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9 May, 2014 22:37

​New secret $69 mn Gitmo camp for ‘high-value’ detainees sought by Congress

​New secret $69 mn Gitmo camp for ‘high-value’ detainees sought by Congress

US House Republicans have advanced funding for a new secret prison at Guantanamo to hold suspects of the 9/11 attacks. The project has long been called for by the US Southern Command despite a lack of support from the Obama administration.

The GOP-led House Armed Services Committee allocated $69 million for a new “high-value detainee complex” in its spending bill this week. The legislation calls for $93 million for new construction at the US military prison camps at Guantanamo, the Miami Herald reported.

The new facility to replace the clandestine Camp 7 must survive the congressional budgeting process – in this case, the National Defense Authorization Bill – as well as a White House that has blocked efforts to begin new projects at the camps holding over 150 ‘war-on-terror’ prisoners.

Camp 7, run by a secret US Army unit called Task Force Platinum, is the holding area for 15 CIA-captured prisoners, including six men on trial for the September 11, 2001 attacks in the US. This includes the supposed mastermind of those attacks, Khalid Sheik Mohammed, as well as four of his alleged accomplices and the alleged plotter of the 2000 suicide bombing of the USS Cole destroyer, Abd al Rahim al Nashiri. These detainees were sent to Camp 7 in 2006 after spending time held in secret CIA “black site” prisons around the world.

The funding passed by the committee also bars the transfer of any Guantanamo prisoner to the United States for trial or detention, long a point of contention for the presidential administrations of both Barack Obama and George W. Bush.

Rep. Mac Thornberry (R-TX), the second-ranking Republican on the committee, said the US Army had requested more funding to replace a facility from Congress a year ago.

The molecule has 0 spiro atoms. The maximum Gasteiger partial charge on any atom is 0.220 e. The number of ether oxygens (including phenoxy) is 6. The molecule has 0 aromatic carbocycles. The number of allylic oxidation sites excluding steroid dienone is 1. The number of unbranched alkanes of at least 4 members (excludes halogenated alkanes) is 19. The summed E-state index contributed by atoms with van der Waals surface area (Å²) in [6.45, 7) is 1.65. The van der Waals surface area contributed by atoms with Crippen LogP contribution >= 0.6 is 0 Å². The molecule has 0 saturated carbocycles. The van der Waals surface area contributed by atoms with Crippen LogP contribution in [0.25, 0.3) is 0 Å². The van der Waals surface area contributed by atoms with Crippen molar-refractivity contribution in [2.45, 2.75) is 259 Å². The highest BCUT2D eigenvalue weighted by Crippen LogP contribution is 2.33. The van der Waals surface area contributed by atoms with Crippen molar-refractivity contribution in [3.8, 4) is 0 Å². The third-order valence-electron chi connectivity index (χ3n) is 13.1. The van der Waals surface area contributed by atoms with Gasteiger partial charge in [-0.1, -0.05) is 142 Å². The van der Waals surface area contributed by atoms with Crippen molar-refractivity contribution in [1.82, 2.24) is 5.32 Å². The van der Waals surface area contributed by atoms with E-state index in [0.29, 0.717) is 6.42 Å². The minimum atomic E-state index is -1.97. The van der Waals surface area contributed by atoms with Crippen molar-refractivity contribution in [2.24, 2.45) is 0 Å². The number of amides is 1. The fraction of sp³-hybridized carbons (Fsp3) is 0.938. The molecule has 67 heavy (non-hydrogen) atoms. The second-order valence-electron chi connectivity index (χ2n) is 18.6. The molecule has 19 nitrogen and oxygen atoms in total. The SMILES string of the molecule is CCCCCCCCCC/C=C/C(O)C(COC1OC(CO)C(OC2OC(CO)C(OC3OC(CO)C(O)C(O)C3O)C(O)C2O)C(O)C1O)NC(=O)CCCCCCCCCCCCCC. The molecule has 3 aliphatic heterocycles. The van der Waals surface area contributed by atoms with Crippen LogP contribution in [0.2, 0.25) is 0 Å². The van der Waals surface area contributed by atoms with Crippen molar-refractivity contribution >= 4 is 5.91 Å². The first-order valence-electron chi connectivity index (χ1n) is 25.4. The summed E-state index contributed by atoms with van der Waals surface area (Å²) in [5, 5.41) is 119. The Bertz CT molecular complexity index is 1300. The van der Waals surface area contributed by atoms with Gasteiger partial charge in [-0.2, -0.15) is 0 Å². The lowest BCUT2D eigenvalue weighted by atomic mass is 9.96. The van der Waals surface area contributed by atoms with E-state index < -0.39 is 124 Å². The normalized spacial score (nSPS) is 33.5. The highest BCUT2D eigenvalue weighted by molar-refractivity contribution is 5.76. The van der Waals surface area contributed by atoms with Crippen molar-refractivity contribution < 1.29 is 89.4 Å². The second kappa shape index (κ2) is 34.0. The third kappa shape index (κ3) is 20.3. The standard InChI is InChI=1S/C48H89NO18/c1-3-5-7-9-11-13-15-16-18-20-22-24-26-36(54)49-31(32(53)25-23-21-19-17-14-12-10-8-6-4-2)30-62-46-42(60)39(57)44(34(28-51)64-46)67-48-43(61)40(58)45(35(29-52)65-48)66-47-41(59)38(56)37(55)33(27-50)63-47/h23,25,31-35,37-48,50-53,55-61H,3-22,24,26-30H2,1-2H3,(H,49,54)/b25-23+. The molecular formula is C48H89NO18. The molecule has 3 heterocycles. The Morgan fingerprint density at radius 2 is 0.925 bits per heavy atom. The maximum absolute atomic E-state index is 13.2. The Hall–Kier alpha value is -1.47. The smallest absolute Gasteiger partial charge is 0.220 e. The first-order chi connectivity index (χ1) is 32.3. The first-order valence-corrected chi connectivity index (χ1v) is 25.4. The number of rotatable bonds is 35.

“The one they have now is falling apart,” Thornberry said at the committee meeting where funding was approved. The military considers all aspects of Camp 7 classified, including its costs, when it was built, or by whom.

Thornberry, citing the “risk” posed to American personnel at Camp 7, read from the Army communiqué during the committee meeting:

“Existing facilities have far exceeded their service life expectancy and are deteriorating rapidly. The inefficiencies experienced in proper separation, seclusion and control of the occupants put Joint Task Force Guantanamo staff at risk ... If this project is not funded detainees will continue to be housed in facilities that will degrade to the point of risking failure to meet operational, life and health-safety standards.”

Marine Gen. John F. Kelly, commander of the US Southern Command that runs Guantanamo’s detention center, has lobbied for $49 million for a new jail, yet the US Defense Department has thus far declined to add the building project to its 2015 budget proposal. The Defense Department has said it would reinforce the older building rather than construct a new one.

Kelly has called the camp’s failing facility “increasingly unsustainable because of drainage and foundation issues.”

Navy Cmdr. John Filostrat, public affairs officer at Guantanamo, would not expand on what risks the building poses to Task Force Platinum troops.

“We don't talk about Camp 7 operations,” he told the Herald by email.

Committee Democrats argued against the funding and provision that bars prisoners from seeing detention or trial in the US.

“In this country right now we already hold literally hundreds, if not thousands, of terrorists, mass murderers, pedophiles, incredibly dangerous people,” said ranking Democrat on the committee, Rep. Adam Smith (WA), advocating for holding detainees in US prisons.